Switch off – and help the planet
A school in east London is leading a campaign to save energy in buildings and teach about global warming. Will others follow?
Although weather-beaten and a little rough at the edges, Langdon School's 1940s art deco lines retain a certain charm and aesthetic appeal. But these brown-brick, secondary school buildings were certainly not conceived with energy conservation in mind. In fact, the opposite appears to be the case; the metal-framed, single-glazed windows are hardly the most thermally efficient, and the windswept walkways between the buildings, with the classroom doors opening to the elements many times a day, seem designed specifically to maximise heat loss in the winter months.
So it is perhaps appropriate that this comprehensive on the eastern outskirts of London, home to 1,800 pupils, is being used to spearhead a national campaign to persuade schools to reduce their energy consumption, specifically their electricity bills.
The campaign, called PowerDown, is being run by ActionAid, the charity that champions, among other things, rural Third World communities whose existence is threatened by climate change.
ActionAid wants UK schools to reduce their electricity consumption and thereby their contribution to global warming and, while they're at it, to educate new generations of children on the link between energy use in rich countries and natural disasters caused by climate change in poor ones.
On the face of it, there's lots of potential at Langdon to save money in this area. Of its annual budget of £1m, £250,000 goes on energy bills, of which £80,000 is swallowed up by the electricity that powers the lights, computers, copiers, interactive whiteboards and countless bits of technology in the classrooms.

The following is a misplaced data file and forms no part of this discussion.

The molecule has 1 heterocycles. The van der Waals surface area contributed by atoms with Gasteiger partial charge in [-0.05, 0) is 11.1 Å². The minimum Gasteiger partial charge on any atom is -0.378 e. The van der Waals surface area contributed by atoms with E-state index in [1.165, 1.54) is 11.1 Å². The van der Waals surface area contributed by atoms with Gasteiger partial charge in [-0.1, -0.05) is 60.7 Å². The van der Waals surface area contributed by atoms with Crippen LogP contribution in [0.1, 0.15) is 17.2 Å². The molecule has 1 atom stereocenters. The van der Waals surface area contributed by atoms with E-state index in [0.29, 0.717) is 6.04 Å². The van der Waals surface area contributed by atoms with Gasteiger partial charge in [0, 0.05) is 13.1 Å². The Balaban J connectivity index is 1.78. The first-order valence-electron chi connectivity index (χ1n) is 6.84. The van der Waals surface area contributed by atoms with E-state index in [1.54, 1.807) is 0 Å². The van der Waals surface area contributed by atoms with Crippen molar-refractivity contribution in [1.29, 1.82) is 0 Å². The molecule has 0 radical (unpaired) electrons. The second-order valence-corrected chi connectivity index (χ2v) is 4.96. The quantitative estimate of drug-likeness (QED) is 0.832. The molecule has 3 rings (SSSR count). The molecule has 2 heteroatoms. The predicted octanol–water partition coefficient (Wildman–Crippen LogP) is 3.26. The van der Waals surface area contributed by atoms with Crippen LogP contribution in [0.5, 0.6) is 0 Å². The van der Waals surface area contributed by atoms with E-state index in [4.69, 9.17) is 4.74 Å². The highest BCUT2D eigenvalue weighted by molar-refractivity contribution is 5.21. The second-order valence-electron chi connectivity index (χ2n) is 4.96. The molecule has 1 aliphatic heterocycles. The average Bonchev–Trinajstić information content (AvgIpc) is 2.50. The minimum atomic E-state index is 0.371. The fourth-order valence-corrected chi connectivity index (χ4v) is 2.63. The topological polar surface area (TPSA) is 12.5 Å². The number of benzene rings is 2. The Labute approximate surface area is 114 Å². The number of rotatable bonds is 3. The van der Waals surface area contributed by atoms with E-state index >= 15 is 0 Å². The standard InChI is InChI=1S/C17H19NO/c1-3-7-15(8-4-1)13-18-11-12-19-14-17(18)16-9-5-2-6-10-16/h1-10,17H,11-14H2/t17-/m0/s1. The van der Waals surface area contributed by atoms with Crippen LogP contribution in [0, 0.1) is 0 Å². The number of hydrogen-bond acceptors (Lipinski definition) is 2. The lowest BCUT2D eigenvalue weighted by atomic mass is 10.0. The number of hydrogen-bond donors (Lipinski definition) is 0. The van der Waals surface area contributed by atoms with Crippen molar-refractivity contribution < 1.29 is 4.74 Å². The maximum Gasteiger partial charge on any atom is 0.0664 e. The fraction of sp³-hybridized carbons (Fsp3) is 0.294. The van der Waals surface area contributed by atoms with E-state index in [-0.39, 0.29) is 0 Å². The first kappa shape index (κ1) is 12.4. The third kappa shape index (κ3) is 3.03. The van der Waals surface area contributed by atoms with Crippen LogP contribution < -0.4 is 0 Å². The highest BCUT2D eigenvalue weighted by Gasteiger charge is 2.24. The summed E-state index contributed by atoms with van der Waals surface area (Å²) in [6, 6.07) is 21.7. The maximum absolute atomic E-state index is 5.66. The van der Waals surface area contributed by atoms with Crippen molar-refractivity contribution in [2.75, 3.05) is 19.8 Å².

As a first step, ActionAid, working together with the technology firm DIY Kyoto, has installed a meter at the school, linked to the main electricity cables entering the school site. The meter monitors, second by second, the electricity being used by the whole school. The prototype meter is similar in principle to gadgets already used by homeowners to monitor their domestic electricity use.
It is situated in the school's IT control room, just down a corridor from the foyer. Since its arrival a fortnight ago, it has been watched like a hawk by the school's head of e-learning, Duncan Stickley.
"We're on a steep learning curve," he explains as he shows me the inconsequential-looking, A5-sized grey box attached to the wall. As he points to it, the red digital display changes from 217 to 223; evidence that at that very moment the school's total combined electricity usage has jumped from 217 kilowatts to 223 kilowatts. It means that somewhere on the site, someone has switched on the equivalent of about 50 computers, a few electric kettles or a couple of ovens. "How is that happening? I wonder what that is," Stickley asks out loud, scratching his head.